• Fort Wayne Museum of Art’s 30th Anniversary in Downtown Fort Wayne
  • The Golden Age of American Bicycles
  • Depictions of Fort Wayne Museum of Art Outdoor Sculpture
  • Best Use of a Street Blemish (only for those with cracks and manhole covers in their square)
  • People’s Choice (voted by the attending public)

Be sure to vote for your favorite piece for the People’s Choice award! The Chalk Walk is enjoyable for people of all ages, so bring the family and come watch the streets transform into beautiful works of art before your eyes. While you are there, stop by Art in the Park, the popular juried fine art show and sale going on just further down Main Street.

Holley Taylor


Holley is a student at Albion College in Michigan studying English with a Creative Writing Emphasis and History. She is excited to be back in her hometown this summer working as a Marketing Intern for Visit Fort Wayne. Holley enjoys reading, writing, dancing, and spending time with family and friends.

Butterflies at the Botanical Conservatory

IMG 2384 300x300 Butterflies at the Botanical ConservatoryFrom now through July 6th,  visitors to the Foellinger-Freimann Botanical Conservatory can experience the magical beauty of butterflies up close in the butterfly tent exhibit. Perfect for all ages, this popular butterfly exhibit is in its 11th year and showcases some of the most gorgeous species from Asia, South America, and everywhere in between. Free with regular conservatory admission, this is definitely a can’t miss for your family.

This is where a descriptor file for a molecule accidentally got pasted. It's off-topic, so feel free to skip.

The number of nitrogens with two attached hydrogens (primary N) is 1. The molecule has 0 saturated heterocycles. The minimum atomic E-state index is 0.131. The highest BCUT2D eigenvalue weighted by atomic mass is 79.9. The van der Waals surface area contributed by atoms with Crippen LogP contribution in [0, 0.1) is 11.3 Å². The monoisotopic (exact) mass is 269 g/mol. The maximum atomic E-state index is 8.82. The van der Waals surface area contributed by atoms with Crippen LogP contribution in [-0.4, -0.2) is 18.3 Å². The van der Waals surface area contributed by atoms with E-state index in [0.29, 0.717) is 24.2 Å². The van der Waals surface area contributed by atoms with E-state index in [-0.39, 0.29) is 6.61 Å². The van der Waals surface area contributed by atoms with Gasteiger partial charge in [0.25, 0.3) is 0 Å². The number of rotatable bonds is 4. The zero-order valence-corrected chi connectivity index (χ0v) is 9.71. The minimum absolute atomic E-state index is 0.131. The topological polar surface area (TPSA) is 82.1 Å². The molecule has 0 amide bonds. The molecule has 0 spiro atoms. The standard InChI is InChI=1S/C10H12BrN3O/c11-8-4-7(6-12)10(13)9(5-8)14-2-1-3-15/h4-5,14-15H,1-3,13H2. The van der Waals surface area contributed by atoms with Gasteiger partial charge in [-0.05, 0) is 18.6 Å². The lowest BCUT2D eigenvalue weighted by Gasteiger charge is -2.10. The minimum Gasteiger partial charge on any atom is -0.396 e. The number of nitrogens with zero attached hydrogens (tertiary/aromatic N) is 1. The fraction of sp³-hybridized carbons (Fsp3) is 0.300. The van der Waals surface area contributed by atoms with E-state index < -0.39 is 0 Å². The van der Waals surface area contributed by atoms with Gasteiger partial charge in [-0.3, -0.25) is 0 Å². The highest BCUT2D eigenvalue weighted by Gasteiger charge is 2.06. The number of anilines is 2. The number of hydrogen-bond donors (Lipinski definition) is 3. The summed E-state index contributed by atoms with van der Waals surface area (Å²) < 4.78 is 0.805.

As you enter the tent, you are immediately surrounded by the brightly colored creatures high and low. If you’re lucky, they will pause just long enough to take a quick photo, and some even are so friendly they might land on you–something my toddler found complete delight in! This exhibit is special because it allows visitors to experience a creature in nature that is not always easy to get close to. The butterflies at the Botanical Conservatory are something we look forward to each year, and my family is able to see new species and have new special experiences each time we visit.

If you love nature, a visit to the conservatory is an ideal plan this spring–and if you love butterflies, you’re truly in for a treat. Experience the beauty and grace of these amazing butterflies, but check your clothing carefully upon leaving so you don’t accidentally bring home any “hitchhiking” butterfly friends!

Foellinger-Freimann Botanical Conservatory
1100 South Calhoun Street
Fort Wayne, IN 46802
(260) 427-6440



Born and raised in Indianapolis, almost nothing could move this downtown girl from her native Circle City—except true love. Deb now calls Fort Wayne home, and lives with her husband and their three amazing children in a cozy north side neighborhood. Armed with a Master’s in English, Deb was an editor for Northern Indiana LAKES Magazine, and a copywriter and proofreader for a local marketing and design firm. An avid reader, nature enthusiast, and amateur gourmet, she also loves to take walks and hikes with her family.

Fort Wayne Museum of Art deserves a second look

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The Fort Wayne Museum of Art features an impressive permanent collection, as well as traveling exhibits.

Though small in nature, the Fort Wayne Museum of Art is most certainly mighty. The exhibits featured are thoughtfully designed and will appeal to a wide range of viewers. I couldn’t remember the last time I attended the museum, though I think it was on a grade school trip, so I decided to venture there today and see what was it was like. I had no idea what I had been missing out on! The pieces there were really astonishing and incredibly interesting, and I ended up enjoying myself more than I had anticipated.